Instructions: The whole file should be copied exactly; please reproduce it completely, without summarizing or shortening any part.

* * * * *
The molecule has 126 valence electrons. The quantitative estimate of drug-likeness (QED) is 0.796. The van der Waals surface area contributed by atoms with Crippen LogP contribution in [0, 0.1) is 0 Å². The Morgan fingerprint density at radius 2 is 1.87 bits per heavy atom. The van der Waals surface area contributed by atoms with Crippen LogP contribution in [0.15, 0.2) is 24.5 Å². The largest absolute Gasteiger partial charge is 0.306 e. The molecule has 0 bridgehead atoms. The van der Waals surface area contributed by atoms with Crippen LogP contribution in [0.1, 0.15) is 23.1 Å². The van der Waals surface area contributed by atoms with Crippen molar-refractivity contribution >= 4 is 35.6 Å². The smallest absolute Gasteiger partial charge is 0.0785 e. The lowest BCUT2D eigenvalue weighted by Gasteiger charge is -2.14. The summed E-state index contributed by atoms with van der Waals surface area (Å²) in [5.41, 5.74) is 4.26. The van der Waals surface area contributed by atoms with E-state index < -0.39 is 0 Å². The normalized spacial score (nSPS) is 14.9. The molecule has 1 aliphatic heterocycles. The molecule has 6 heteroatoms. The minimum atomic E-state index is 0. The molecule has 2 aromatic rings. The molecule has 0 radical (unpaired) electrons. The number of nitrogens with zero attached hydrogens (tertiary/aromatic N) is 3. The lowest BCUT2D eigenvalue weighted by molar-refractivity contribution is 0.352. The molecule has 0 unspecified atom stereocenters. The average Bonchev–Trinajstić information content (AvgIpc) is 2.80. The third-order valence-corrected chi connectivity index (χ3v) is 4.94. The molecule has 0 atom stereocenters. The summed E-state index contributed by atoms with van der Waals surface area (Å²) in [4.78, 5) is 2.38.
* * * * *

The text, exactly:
The molecule has 126 valence electrons. The quantitative estimate of drug-likeness (QED) is 0.796. The van der Waals surface area contributed by atoms with Crippen LogP contribution in [0, 0.1) is 0 Å². The Morgan fingerprint density at radius 2 is 1.87 bits per heavy atom. The van der Waals surface area contributed by atoms with Crippen LogP contribution in [0.15, 0.2) is 24.5 Å². The largest absolute Gasteiger partial charge is 0.306 e. The molecule has 0 bridgehead atoms. The van der Waals surface area contributed by atoms with Crippen LogP contribution in [0.1, 0.15) is 23.1 Å². The van der Waals surface area contributed by atoms with Crippen molar-refractivity contribution >= 4 is 35.6 Å². The smallest absolute Gasteiger partial charge is 0.0785 e. The lowest BCUT2D eigenvalue weighted by Gasteiger charge is -2.14. The summed E-state index contributed by atoms with van der Waals surface area (Å²) in [5.41, 5.74) is 4.26. The van der Waals surface area contributed by atoms with E-state index < -0.39 is 0 Å². The normalized spacial score (nSPS) is 14.9. The molecule has 1 aliphatic heterocycles. The molecule has 6 heteroatoms. The minimum atomic E-state index is 0. The molecule has 2 aromatic rings. The molecule has 0 radical (unpaired) electrons. The number of nitrogens with zero attached hydrogens (tertiary/aromatic N) is 3. The lowest BCUT2D eigenvalue weighted by molar-refractivity contribution is 0.352. The molecule has 0 unspecified atom stereocenters. The average Bonchev–Trinajstić information content (AvgIpc) is 2.80. The third-order valence-corrected chi connectivity index (χ3v) is 4.94. The molecule has 0 atom stereocenters. The summed E-state index contributed by atoms with van der Waals surface area (Å²) in [4.78, 5) is 2.38.